While no direct connection has been made to the coincidental deaths, much speculation has been entertained as to the series of events that led to their deaths.  Both men were listed on their death certificates as “Ranchers”, and while they may have had a few heads of livestock, apparently, in those days, being a Rancher may have covered a lot of interesting activities.  To add to the legend, the land has also been linked to ownership of the “Aztec Land and Cattle Co.”, better known as the infamous “Hashknife Outfit”. ..but, that is a story for another day.

Dutch Joe Meyer’s homestead was later purchased by a family of the name Erramuzbe, and cattle, sheep and horses have been grazed on the homestead almost continually thereafter.  Over time, due to the lack of fences, Dutch Joe’s grazing expanded into the nearby forest.  The U.S. Forest Service ultimately created the nearby 43,000 acre Wallace Grazing Permit.

Flash forward through several subsequent ownerships and property lines of the Dutch Joe Ranch, and to Richard E. “REB” Bunger’s purchase of the property in 2001, and we find nearly 1,200 acres of land in addition to the 43,000 acres of Grazing Land all held under one name.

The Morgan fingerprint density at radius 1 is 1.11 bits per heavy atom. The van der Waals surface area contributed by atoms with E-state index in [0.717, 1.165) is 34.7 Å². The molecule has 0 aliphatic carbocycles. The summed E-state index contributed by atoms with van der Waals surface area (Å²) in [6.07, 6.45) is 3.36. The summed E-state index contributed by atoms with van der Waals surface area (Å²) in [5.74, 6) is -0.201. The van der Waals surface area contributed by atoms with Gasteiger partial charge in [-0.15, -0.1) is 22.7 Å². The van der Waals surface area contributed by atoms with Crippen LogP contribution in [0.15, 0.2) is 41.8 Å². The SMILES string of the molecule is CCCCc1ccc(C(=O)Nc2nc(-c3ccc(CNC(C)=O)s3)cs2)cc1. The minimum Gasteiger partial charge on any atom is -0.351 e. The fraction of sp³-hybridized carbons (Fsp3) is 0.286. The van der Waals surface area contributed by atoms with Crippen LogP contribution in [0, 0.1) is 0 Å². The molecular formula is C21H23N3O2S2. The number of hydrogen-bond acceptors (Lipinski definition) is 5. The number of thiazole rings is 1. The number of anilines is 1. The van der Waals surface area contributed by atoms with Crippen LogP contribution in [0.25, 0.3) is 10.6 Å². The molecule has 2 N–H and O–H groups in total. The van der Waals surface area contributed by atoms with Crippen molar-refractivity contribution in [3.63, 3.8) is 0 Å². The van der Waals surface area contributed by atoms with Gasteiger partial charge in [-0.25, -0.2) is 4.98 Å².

Richard E Bunger "REB" on Lookout Point

Richard E Bunger “REB” on Lookout Point

REB was a forth generation Arizonian.  Bunger’s great-grandfather Sam Bunger Sr. whose forefather’s were traced from the register of the Hebron Lutheran Church in Culpepper County, Virginia, in the early 1700s, and whose great-grandmother, Sara Belle Wilson, who, the verbal family history claims to be a cousin of Abraham Lincoln, came to Arizona in 1914.  Sam’s two sons, Alvin and Sam Jr., came to northeastern Arizona a number of years before Sam Sr.  The verbal family history indicates that Alvin and Sam Jr. were cow punchers working for the Aztec Land and Cattle Co., also known as the “Hashknife Outfit”.  Considering the Hashknife’s notorious reputation, some of the family disputes this information.